Tired of Saving for Retirement? Try This!
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My husband, a third year medical student, was studying during a break at the hospital when he overhead a conversation. A nurse asked another nurse if she should take money out of her 401(k) to pay for a trip to Mexico.
She had been overworked lately and desperately wanted to use some vacation time to take a break. The other nurse said those four little words that have wrecked countless families’ finances: “Honey, you deserve it.”
My husband sat there and listened to the whole conversation, including the part where the nurse went into her 401(k) at work, transferred $5,000 for her vacation, and then actually booked an all inclusive resort.
I honestly couldn’t believe he just sat there and let it happen! I was actually incredulous. “Did you tell her about the fees? Did you tell her what a bad, bad, bad idea that was?” He didn’t.
He said it wasn’t his place. As a student, he is apparently incredibly low on the totem pole and didn’t want to do anything that would affect his ability to get recommendations for residency, including butting into someone’s conversation. However, I still can’t get that nurse out of my head. It’s an example of the bad advice we’re given every day about what we should be doing with our money.
Buy Life Insurance!
I’ve been collecting examples of the worst financial advice around over the past few months, and this story serves as the inspiration for this last installment of my series. That one nurse gave advice (“You deserve it) that will affect her co-worker’s finances forever. She’s not the only one who has encouraged someone else to change their retirement savings.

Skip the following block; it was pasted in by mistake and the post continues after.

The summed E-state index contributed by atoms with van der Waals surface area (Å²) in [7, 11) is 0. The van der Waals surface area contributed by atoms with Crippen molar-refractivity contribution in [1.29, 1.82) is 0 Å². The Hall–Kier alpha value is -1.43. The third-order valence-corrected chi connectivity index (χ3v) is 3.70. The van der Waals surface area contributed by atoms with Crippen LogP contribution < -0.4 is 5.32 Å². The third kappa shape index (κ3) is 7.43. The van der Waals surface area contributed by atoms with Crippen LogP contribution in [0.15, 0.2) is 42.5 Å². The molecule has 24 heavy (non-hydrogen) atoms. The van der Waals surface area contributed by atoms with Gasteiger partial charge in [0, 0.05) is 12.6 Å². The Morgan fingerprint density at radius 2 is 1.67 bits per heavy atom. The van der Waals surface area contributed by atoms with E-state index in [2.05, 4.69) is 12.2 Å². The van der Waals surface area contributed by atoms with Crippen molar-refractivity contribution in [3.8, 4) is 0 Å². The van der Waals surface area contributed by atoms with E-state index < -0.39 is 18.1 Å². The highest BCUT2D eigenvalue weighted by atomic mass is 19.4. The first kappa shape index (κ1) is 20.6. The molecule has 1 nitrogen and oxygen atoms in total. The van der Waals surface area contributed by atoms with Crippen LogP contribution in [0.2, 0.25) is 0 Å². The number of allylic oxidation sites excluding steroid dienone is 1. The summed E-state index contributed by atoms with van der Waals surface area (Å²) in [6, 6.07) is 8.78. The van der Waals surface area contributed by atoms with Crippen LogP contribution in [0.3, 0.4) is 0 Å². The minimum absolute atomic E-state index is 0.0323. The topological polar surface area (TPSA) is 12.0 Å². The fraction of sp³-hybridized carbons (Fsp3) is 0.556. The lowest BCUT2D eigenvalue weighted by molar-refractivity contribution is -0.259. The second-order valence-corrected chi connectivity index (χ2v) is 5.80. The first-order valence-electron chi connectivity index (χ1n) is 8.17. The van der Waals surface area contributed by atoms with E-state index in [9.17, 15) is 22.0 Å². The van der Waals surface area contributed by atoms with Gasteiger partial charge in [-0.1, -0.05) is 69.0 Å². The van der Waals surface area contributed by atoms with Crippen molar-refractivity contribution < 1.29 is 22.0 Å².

My friend Matt Becker from Mom and Dad Money said the worst financial advice he ever received was from an insurance salesman who told him “to stop contributing to my Roth IRA and use the money to fund a whole life insurance policy instead. Needless to say, I didn’t take the advice and decided to look elsewhere for my insurance needs.”
Spend now, Think later!
It seems like our world has permanently shifted to a “buy, buy, buy” society instead of a “save, save, save” society. Somehow, stories emerge all the time about people who withdraw their retirement savings or stop contributing to their retirement accounts to fund the life they want rather than the life they should have.
I even recently heard a radio commercial that listed all of the great things you could buy with your tax return. I doubt my plan for my tax return (to max out my 2014 IRA) would make for a very good commercial. It’s just not sexy to save and invest in your retirement. It’s much more appealing to have the large house, the newest car, and the best clothes.
A final plea from your future self
Trips to Mexico are great. I’d pretty much do anything to be at the beach with a margarita in my hand right now instead of a dirty diaper and a snow shovel.
However, I know that this phase of my life is just that – a phase. Some day, all of my budgeting and saving and bypassing the more luxurious things in life will pay off. I’m committed to investing in my retirement fund even while in student loan debt.
I’m passionate about telling others about the importance of saving for retirement, of maxing out your company’s match, and of reducing your expenses.
Simply put, don’t take money out of your retirement fund. Not to fund a whole life insurance policy. Not to buy a new house. Not to go to Mexico. Your future self will thank you.
What’s the worst financial advice you’ve ever heard? What have you had to give up to save for retirement? How do you resist the urge to spend now rather than save for later?